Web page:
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Listen to

Improvised.Electronic.Device.

by Front Line Assembly

Improvised.Electronic.Device. by Front Line Assembly

Listen to

Improvised.Electronic.Device.

by Front Line Assembly

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Released:
Label: Metropolis Records
On its first studio album since 2006's Artificial Soldier, Front Line Assembly re-emerges as a quartet of Bill Leeb, Chris Peterson, Jeremy Inkel and Jared Slingerland, losing longtime member Rhys Fulber to his own projects. A punishing fusion of electro and heavy metal still forms the core of their sound, but there's more space given to ambient textures and slower pulses. Ministry's Al Jourgensen sings on "Afterlife," a gothic take on Depeche Mode-style electro-pop, while "Stupidity," a double-time thrash number, recalls Ministry's A Mind Is a Terrible Thing to Taste.

About This Album

On its first studio album since 2006's Artificial Soldier, Front Line Assembly re-emerges as a quartet of Bill Leeb, Chris Peterson, Jeremy Inkel and Jared Slingerland, losing longtime member Rhys Fulber to his own projects. A punishing fusion of electro and heavy metal still forms the core of their sound, but there's more space given to ambient textures and slower pulses. Ministry's Al Jourgensen sings on "Afterlife," a gothic take on Depeche Mode-style electro-pop, while "Stupidity," a double-time thrash number, recalls Ministry's A Mind Is a Terrible Thing to Taste.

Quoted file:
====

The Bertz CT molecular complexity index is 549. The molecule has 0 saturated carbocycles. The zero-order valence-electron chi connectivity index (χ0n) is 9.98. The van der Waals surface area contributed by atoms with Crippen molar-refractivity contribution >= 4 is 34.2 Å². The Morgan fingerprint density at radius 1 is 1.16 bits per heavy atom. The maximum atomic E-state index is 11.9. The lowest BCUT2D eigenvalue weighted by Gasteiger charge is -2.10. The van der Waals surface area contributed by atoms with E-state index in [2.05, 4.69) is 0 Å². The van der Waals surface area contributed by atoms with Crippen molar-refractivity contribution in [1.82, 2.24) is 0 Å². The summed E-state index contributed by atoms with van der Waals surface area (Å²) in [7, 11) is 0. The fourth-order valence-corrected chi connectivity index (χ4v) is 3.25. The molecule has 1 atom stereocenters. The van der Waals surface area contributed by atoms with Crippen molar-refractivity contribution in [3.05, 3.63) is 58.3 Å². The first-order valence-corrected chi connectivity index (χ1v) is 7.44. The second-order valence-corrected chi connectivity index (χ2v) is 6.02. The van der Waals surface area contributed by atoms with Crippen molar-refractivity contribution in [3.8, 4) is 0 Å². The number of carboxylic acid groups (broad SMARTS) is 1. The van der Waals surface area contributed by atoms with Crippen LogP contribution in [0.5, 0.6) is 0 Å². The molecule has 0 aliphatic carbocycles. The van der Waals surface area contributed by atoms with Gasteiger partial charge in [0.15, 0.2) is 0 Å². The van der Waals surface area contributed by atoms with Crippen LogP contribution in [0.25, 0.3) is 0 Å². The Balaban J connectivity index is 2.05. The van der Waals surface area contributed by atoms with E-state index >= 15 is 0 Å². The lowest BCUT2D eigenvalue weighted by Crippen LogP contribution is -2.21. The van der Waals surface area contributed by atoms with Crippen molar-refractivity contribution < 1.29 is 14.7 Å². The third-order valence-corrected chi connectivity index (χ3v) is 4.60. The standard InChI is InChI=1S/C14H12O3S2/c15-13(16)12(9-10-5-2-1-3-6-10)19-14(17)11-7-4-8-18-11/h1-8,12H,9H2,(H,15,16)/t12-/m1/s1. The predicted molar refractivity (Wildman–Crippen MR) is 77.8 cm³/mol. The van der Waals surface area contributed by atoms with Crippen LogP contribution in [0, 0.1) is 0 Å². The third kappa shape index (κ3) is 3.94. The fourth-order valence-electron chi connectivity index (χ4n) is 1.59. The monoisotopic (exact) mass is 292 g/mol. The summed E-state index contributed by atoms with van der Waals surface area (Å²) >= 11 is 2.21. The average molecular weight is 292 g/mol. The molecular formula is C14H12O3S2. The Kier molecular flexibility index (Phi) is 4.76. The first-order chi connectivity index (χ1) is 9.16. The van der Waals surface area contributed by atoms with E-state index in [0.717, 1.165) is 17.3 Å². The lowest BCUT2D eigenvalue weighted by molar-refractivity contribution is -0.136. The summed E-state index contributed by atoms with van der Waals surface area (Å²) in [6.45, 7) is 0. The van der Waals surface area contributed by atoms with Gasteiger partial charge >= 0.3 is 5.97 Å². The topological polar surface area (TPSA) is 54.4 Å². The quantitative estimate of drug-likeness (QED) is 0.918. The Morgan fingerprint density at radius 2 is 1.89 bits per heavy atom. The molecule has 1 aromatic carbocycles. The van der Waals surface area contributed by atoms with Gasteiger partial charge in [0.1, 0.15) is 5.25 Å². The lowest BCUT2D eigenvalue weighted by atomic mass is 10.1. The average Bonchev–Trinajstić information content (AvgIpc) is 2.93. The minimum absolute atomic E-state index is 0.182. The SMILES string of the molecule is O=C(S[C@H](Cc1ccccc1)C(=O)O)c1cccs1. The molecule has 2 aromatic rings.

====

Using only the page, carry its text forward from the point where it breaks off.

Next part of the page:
Songs

About This Album

On its first studio album since 2006's Artificial Soldier, Front Line Assembly re-emerges as a quartet of Bill Leeb, Chris Peterson, Jeremy Inkel and Jared Slingerland, losing longtime member Rhys Fulber to his own projects. A punishing fusion of electro and heavy metal still forms the core of their sound, but there's more space given to ambient textures and slower pulses. Ministry's Al Jourgensen sings on "Afterlife," a gothic take on Depeche Mode-style electro-pop, while "Stupidity," a double-time thrash number, recalls Ministry's A Mind Is a Terrible Thing to Taste.